“What we’ve been looking for is someone who could offer a one-stop shop, someone who could accept all different types of payment on one Website,” says Richards. “Everyone said they can do that, but when it comes down to the final product they can’t really do what we want them to do. We’ve looked at numerous vendors, we just have not been happy with the end product.”

In this situation, perseverance is the key. There is a vendor out there with the right product. Keep your requirements in mind until you find a supplier that can deliver, which Richards and Virginia Beach eventually did.

What Payments Make Sense Online?

My Kind of Town Deciding what kind of payments to accept using an online system can also dictate the vendor a municipality chooses. Most start with property taxes and various recurring utility bills. As the officials in charge see that online payments positively affect revenue by making it easier for their citizens to make payments, they usually seek to add more. Gawenda points to parking tickets as an example.

“There are a higher number of unpaid parking tickets than other types of payments to the city,” he says. “So, the easier we can make that experience for the recipient of the ticket, the more likely they’re going to go through the process and pay us.”

When adding to the types of payments you accept online, make sure it makes sense for your city. Gawenda notes that, as home to the flagship campus of the University of Wisconsin, Madison has a younger population that is more likely to get parking tickets and more likely to access the Internet on their mobile devices. As a result, accepting payments for parking tickets makes sense, as does implementing a system that works on phones and tablets. For Richards and Virginia Beach, online payment might be more beneficial for other payment types.

“We’re constantly adding new products,” he says. “We recently started collecting delinquent court fines, forfeitures and restitution payments online. And, for those who have requested a payment plan, we’re going to allow those plans to be paid online using credit cards.”

What About Fees?

Another issue municipalities have to consider in a different way than retailers is how to handle interchange fees and other processing costs. Retailers can defray the cost of payment-card acceptance by raising prices on products. Local governments, especially in the case of taxes, are expected to provide a little more transparency on what they charge their “customers.” When a municipality decides to accept credit cards online, it also has to decide whether to absorb the cost or pass it on to citizens in the form of “convenience fees.” Increasingly, cities and towns are choosing the latter.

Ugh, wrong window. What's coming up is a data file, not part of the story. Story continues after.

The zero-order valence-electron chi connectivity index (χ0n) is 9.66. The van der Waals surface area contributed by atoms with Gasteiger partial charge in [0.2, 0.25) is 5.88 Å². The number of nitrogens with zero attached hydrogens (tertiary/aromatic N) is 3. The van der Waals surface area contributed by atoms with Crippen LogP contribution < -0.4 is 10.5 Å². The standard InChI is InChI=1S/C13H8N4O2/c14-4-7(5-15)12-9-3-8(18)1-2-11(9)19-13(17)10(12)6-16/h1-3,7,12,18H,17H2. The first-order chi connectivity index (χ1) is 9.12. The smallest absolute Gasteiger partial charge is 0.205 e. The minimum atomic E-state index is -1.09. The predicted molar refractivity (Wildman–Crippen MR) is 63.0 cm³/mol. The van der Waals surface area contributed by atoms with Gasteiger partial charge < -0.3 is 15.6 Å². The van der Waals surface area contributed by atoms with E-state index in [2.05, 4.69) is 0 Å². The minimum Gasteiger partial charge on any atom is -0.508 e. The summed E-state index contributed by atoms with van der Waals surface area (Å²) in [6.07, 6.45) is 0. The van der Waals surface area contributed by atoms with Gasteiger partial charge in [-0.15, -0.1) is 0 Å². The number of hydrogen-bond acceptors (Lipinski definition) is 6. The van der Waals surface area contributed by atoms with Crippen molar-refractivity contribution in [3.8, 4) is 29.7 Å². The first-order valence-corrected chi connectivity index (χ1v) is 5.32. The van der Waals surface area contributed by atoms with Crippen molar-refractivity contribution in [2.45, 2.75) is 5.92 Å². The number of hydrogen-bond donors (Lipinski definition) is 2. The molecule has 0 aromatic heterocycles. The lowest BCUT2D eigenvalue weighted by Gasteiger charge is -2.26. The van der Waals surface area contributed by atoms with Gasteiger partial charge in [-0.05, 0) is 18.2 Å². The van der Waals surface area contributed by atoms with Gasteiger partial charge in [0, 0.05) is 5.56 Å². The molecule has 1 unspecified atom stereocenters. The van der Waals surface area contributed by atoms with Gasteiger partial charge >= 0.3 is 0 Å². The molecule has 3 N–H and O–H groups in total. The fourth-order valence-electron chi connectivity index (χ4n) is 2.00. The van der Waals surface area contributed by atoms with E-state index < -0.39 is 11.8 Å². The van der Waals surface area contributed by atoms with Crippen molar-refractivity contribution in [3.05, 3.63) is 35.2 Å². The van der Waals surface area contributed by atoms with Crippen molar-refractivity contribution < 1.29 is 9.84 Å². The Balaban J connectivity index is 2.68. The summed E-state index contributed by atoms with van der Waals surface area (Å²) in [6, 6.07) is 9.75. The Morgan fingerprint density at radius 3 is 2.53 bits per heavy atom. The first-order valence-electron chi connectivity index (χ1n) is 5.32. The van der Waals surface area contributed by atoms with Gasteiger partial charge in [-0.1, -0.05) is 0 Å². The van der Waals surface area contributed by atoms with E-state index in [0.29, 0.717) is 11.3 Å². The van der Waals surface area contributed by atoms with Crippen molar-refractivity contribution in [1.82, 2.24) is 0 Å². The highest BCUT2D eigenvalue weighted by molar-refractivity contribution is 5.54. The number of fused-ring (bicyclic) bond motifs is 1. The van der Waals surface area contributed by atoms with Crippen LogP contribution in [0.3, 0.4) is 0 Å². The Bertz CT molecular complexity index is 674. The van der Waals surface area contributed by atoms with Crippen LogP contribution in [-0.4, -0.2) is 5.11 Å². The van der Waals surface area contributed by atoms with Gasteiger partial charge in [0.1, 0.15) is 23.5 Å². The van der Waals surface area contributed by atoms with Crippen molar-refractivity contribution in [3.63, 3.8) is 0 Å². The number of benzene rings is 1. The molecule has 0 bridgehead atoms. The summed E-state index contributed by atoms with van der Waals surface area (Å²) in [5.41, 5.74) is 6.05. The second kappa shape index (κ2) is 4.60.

My Kind of Town Madison, which is negotiating with prospective vendors right now to rationalize its online payment system, will move to the convenience-fee model whenever its new system goes online, Gawenda says. In the past, Madison absorbed nearly all of the cost. But, while researching other cities in Wisconsin and a dozen peer cities around the U.S. (around 243,000 people live in Madison), he found the “vast majority” charge their citizens a fee to make online payments.

For municipalities deciding to go this way, Gawenda says be prepared for criticism and offer a no-cost alternative.

“We’re in the process of moving away from a very nominal fee,” he says. “I specifically chose 25 cents because it was less than the price of a stamp, but when we first implemented it, I was surprised at how angry some people were.”

When the city finalizes its arrangement with its new vendor for utility bills and parking fines, its will add a convenience fee of $2. Gawenda says he “anticipates there will be people who object to that,” but will offer the alternative of paying online by eCheck at no cost.


One problem online retailers suffer from that municipalities don’t find as daunting is fraud. While e-commerce retailers are scrambling to protect themselves from the wave of fraudulent credit-card transactions that will hit after the implementation of EMV, Richards says that’s one area that’s not as much of a concern to him.

“I think it’s probably easier for us because we’re not providing anything [a consumer is] going to walk off with if it’s a fraudulent transaction,” he acknowledges. “We’ve had some fraud, but, in general, we know who it is that’s paying us. If someone is foolish enough to pay their property tax with a stolen credit card or if someone initiates a chargeback, we just put their payment back to unpaid. We’re going to collect the payment eventually.”

Clearly, the concerns of municipalities and other public entities that accept payments online—or want to—are very different. The motivations, however, are generally the same: make it more convenient to pay, driving more revenue.